Monday, July 1, 2024

Kamenice Beach Cave

Kamenice beach is an out-of-the-way for most people visiting the Komiza village. Komiza is a picturesque fishing village on the island of Vis in the Adriatic Sea archipelago in Croatia.

There's also a small cave, if you go from the next beach to the north (the Dog Beach) towards Kamenice beach, there's a big hole in the cliff that you can go through. I was unable (due to high water and waves) go through to the next cliff, but based on pictures taken from the Kamenice beach direction there's possibly a bigger cave in the next cliff, and you may be able to get to this by going through the hole mentioned above.

If you come from the other direction, from Kamenice Beach to Dog Beach, you have to go around a cliff which you should be able to do, but again waves and high water prevented me from doing it. There's a small sandy spot between this cliff and the one that's supposedly holding the bigger cave.

See a picture of the bigger cave on the very left side of the below photo:

The smaller cave from the Dog Beach side is at N 43.0390013 E 16.0914765.

The whole area is volcanic. Actually, a plug of volcanic material blocks flow of water from the hills higher up on Vis island, creating a water barrier where the few holes form springs with fresh water. This was one of the reasons why Komiza formed here: availability of fresh water. At the Kamenica Beach there's an ancient fountain that leverages these springs:

Komiza is part of the Geopark Vis Archipelago, covering the island of Vis and surrounding places (such as the Biševo island and its blue cave). See the home page of the geopark here.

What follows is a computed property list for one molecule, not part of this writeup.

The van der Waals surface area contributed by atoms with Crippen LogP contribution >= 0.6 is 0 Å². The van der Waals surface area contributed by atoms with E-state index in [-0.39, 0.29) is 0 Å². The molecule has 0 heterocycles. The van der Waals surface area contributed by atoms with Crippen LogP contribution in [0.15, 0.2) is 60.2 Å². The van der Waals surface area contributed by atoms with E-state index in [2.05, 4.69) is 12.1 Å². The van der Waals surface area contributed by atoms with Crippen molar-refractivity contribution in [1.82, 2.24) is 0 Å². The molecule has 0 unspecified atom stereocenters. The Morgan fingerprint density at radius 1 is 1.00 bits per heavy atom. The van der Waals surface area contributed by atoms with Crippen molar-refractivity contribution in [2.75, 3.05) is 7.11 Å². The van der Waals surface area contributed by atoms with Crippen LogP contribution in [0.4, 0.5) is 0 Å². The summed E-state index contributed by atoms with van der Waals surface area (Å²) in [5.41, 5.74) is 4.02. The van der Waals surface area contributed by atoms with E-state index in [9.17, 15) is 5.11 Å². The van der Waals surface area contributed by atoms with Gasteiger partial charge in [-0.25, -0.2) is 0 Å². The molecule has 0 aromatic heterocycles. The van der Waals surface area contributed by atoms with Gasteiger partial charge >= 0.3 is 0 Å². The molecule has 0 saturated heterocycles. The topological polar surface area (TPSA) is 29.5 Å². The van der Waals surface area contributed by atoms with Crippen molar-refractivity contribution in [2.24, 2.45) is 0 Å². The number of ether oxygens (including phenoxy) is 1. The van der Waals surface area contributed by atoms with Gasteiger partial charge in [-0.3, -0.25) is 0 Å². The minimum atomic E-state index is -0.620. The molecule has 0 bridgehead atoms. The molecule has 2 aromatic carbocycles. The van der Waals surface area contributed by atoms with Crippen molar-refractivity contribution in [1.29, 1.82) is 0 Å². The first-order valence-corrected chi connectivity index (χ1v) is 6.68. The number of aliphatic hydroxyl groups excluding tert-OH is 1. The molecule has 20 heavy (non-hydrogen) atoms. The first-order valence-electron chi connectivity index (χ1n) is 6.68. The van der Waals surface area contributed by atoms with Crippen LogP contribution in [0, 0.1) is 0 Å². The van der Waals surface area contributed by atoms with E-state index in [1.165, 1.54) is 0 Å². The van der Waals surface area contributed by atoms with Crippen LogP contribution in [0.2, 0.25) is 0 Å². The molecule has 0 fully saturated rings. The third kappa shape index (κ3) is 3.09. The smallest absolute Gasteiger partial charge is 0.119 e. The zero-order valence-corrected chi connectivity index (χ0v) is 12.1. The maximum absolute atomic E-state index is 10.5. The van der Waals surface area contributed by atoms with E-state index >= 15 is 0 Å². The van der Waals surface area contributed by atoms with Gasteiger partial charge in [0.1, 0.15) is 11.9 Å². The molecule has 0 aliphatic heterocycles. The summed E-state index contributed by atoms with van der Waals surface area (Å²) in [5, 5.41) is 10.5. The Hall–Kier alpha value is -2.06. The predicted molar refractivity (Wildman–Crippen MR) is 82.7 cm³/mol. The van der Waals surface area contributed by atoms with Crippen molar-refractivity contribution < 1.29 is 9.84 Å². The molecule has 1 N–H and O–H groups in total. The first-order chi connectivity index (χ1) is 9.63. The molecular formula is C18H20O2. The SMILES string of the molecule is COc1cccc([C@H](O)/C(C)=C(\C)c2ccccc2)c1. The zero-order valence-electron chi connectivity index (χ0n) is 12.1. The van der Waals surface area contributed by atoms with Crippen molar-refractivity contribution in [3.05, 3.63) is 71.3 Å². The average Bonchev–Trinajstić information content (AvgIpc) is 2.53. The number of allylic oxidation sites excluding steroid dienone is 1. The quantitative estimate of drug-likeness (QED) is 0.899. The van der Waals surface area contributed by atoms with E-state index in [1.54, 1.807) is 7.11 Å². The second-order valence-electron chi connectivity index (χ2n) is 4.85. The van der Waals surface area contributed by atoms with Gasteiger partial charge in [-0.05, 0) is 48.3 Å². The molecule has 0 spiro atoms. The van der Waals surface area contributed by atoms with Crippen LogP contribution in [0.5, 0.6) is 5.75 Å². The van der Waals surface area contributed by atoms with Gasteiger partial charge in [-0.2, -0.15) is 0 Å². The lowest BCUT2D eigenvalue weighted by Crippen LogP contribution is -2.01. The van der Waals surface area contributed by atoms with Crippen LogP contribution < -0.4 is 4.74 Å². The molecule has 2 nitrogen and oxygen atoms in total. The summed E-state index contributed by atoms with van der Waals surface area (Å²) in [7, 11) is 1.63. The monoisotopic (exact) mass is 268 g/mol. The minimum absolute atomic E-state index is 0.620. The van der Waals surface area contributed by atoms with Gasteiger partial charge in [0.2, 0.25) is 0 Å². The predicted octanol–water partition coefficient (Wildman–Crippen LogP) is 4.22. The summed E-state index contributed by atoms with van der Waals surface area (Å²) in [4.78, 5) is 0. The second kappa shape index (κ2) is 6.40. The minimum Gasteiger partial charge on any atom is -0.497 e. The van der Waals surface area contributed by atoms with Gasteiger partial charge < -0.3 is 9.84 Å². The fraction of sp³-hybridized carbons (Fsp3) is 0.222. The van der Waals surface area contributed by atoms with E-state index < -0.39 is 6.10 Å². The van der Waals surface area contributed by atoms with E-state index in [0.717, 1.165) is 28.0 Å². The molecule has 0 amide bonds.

The description of the Kamenice Beach can be found here. The beach is at N 43.038200 E 16.092050. The Dog Beach is described here. This beach is at N 43.039195 E 16.091489.

First, a mandatory sunset picture:


The small cave hole entrance:


Overview of the Kamenize beach:


More sunsets:


Read more urban exploration stories from theurbanexplorer.net, and other underground stories from planetcaver.net. Read the full Planetskier series at planetskier.net, or all blog articles from Blogspot or TGR. Photos and text (c) 2023 by Jari Arkko. All rights reserved. 


Radisson Blu Split Spa

Radisson Blu in Split has a nice spa area.

I couldn't take photos inside as it was not empty, but they have a 20-meter pool and several saunas. There's also massage and other wellness services available.

The website is here. They are located at N 43.503135 E 16.470007.


Derelict buildings nearby:


Beautiful sunset:

For more sauna and swimming stories, check out planetswimmer.com and saunablogger.cool websites! And of course the Planetcaver, and Planetskier blogs for other stories in Blogspot and TGR! The photos and text (c) 2023 by Jari Arkko. All rights reserved. I never take recognisable photos of other saunagoers or swimmers. and try to visit at times where there is simply no one else around or the facility has been booked only for me.

Sunday, June 30, 2024

Ruma Borkovac

Hotel Borkovac is a nice, small spa hotel with a pool, saunas, etc.

I enjoyed the snow shower the most, though.

The views were also great from their patio, from the nicely shaped lounging pods.

The hotel's website is here. It is located in Ruma, Serbia at coordinates N 45.034027 E 19.819256. Ruma in Finnish means "ugly" but it is not that all, the environment is quite nice.



For more sauna and swimming stories, check out planetswimmer.com and saunablogger.cool websites! And of course the Planetcaver, and Planetskier blogs for other stories in Blogspot and TGR! The photos and text (c) 2023 by Jari Arkko. All rights reserved. I never take recognisable photos of other saunagoers or swimmers. and try to visit at times where there is simply no one else around or the facility has been booked only for me.

Saturday, June 29, 2024

Grotte di Rescia